Intensive Care Medicine

, Volume 26, Issue 7, pp 967–972

Heparin-bonded central venous lines reduce thrombotic and infective complications in critically ill children

  • C. M. Pierce
  • A. Wade
  • Q. Mok
NEONATAL AND PEDIATRIC INTENSIVE CARE

DOI: 10.1007/s001340051289

Cite this article as:
Pierce, C., Wade, A. & Mok, Q. Intensive Care Med (2000) 26: 967. doi:10.1007/s001340051289

Abstract

Objective: To determine whether heparin bonding reduces the incidence of catheter-related thrombosis and infection in critically ill children. Design: A prospective double-blind randomized controlled study. Setting: A tertiary paediatric intensive care unit. Patients: Two hundred and nine patients, 123 males and 86 females, aged 0–16 years, admitted to the intensive care unit and needing a central venous line (CVL), were randomized to receive either a heparin-bonded (HB, n = 102) or a non-heparin-bonded line (NHB, n = 107). Nine patients were excluded owing to incomplete data. Intervention: HB or NHB CVL. Measurements: Blood cultures were carried out on insertion of the line and every 3 days thereafter. Ultrasound was performed within the first 3 days and every 3 days thereafter. On removal the line was sent for culture. Results: The two groups were comparable for age, sex, severity of illness and length of time that the catheter was in situ. Proportional hazards modelling showed that heparin bonding was associated with a significant reduction in infections (hazard ratio 0.11, P < 0.00 005). The incidence of infection was 4 % and 33 % in HB and NHB CVLs, respectively (4/97 vs. 34/103, P < 0.0005). The incidence of thrombosis was 0 % and 8 % in HB and NHB CVLs, respectively (0/97 vs. 8/103, P = 0.006). The number of HB CVLs which would need to be used to avoid one episode of infection or thrombosis was 3 and 13, respectively. Conclusion: Our study shows a significant reduction in the incidence of infection and thrombosis associated with the use of HB CVLs.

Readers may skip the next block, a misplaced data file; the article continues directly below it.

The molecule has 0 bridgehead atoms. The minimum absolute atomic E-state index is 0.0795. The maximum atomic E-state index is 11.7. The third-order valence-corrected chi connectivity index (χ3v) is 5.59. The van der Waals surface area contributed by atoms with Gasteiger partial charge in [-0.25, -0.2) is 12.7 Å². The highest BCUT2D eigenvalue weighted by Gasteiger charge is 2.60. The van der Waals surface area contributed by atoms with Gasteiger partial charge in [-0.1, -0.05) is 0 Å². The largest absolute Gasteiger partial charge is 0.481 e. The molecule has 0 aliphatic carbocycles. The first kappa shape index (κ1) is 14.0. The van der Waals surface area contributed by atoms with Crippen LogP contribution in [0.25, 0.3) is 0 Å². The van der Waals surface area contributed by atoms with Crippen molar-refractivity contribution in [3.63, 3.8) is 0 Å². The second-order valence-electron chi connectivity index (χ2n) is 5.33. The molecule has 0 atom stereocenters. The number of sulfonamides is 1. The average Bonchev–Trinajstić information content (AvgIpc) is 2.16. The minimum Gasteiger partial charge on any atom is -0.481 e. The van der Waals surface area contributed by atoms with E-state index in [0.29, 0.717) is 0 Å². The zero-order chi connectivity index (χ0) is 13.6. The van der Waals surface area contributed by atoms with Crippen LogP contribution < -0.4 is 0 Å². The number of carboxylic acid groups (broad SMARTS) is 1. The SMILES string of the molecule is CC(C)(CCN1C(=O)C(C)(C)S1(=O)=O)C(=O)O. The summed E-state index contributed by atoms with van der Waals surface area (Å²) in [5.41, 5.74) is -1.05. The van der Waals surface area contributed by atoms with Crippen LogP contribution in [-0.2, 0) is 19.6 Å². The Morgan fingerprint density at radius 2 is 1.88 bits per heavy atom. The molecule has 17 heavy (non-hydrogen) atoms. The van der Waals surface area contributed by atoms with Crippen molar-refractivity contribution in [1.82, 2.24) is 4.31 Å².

Key words Central venous linesThrombosisInfectionHeparin bondingCatheter-related infection

Copyright information

© Springer-Verlag Berlin Heidelberg 2000

Authors and Affiliations

  • C. M. Pierce
    • 1
  • A. Wade
    • 2
  • Q. Mok
    • 1
  1. 1.Paediatric Intensive Care Unit, Great Ormond Street Hospital for Children, London WC1 N 3JH, UK e-mail: christine.pierce@gosh-tr. nthames.nhs.uk Tel.: + 44 20 78 13 82 13 Fax: + 44 20 78 13 82 06GB
  2. 2.Unit of Epidemiology and Public Health, Institute of Child Health, University College London Medical School, London WC1 N 1EH, UKGB